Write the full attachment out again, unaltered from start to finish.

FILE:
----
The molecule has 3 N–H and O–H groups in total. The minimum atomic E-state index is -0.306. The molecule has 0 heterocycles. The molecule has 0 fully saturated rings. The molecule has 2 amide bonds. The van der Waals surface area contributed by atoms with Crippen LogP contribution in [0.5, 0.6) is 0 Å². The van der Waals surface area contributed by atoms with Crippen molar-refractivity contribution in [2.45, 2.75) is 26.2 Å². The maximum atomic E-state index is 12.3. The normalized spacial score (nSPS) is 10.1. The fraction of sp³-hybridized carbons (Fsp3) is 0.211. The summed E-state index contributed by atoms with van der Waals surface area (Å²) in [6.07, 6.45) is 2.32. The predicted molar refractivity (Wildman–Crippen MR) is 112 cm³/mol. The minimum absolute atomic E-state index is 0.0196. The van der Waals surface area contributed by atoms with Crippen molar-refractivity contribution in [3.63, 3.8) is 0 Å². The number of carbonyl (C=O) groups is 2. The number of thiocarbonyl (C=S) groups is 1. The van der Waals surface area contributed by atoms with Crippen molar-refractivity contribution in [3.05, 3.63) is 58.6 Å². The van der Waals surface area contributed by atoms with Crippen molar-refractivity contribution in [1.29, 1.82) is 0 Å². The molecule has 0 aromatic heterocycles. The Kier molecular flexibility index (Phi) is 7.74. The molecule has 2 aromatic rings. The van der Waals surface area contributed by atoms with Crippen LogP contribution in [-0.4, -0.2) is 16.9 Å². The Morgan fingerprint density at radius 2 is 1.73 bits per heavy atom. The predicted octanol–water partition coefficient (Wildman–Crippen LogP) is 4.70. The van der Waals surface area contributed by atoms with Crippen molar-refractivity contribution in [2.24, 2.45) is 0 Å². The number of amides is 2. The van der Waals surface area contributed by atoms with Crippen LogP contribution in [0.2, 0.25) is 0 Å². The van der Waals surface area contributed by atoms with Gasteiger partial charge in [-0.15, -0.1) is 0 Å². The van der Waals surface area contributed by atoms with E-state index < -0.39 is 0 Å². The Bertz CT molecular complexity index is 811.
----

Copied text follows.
The molecule has 3 N–H and O–H groups in total. The minimum atomic E-state index is -0.306. The molecule has 0 heterocycles. The molecule has 0 fully saturated rings. The molecule has 2 amide bonds. The van der Waals surface area contributed by atoms with Crippen LogP contribution in [0.5, 0.6) is 0 Å². The van der Waals surface area contributed by atoms with Crippen molar-refractivity contribution in [2.45, 2.75) is 26.2 Å². The maximum atomic E-state index is 12.3. The normalized spacial score (nSPS) is 10.1. The fraction of sp³-hybridized carbons (Fsp3) is 0.211. The summed E-state index contributed by atoms with van der Waals surface area (Å²) in [6.07, 6.45) is 2.32. The predicted molar refractivity (Wildman–Crippen MR) is 112 cm³/mol. The minimum absolute atomic E-state index is 0.0196. The van der Waals surface area contributed by atoms with Crippen molar-refractivity contribution in [3.63, 3.8) is 0 Å². The number of carbonyl (C=O) groups is 2. The number of thiocarbonyl (C=S) groups is 1. The van der Waals surface area contributed by atoms with Crippen molar-refractivity contribution in [3.05, 3.63) is 58.6 Å². The van der Waals surface area contributed by atoms with Crippen molar-refractivity contribution in [1.29, 1.82) is 0 Å². The molecule has 0 aromatic heterocycles. The Kier molecular flexibility index (Phi) is 7.74. The molecule has 2 aromatic rings. The van der Waals surface area contributed by atoms with Crippen LogP contribution in [-0.4, -0.2) is 16.9 Å². The Morgan fingerprint density at radius 2 is 1.73 bits per heavy atom. The predicted octanol–water partition coefficient (Wildman–Crippen LogP) is 4.70. The van der Waals surface area contributed by atoms with Crippen molar-refractivity contribution in [2.24, 2.45) is 0 Å². The number of amides is 2. The van der Waals surface area contributed by atoms with Crippen LogP contribution in [0.2, 0.25) is 0 Å². The van der Waals surface area contributed by atoms with Gasteiger partial charge in [-0.15, -0.1) is 0 Å². The van der Waals surface area contributed by atoms with E-state index < -0.39 is 0 Å². The Bertz CT molecular complexity index is 811.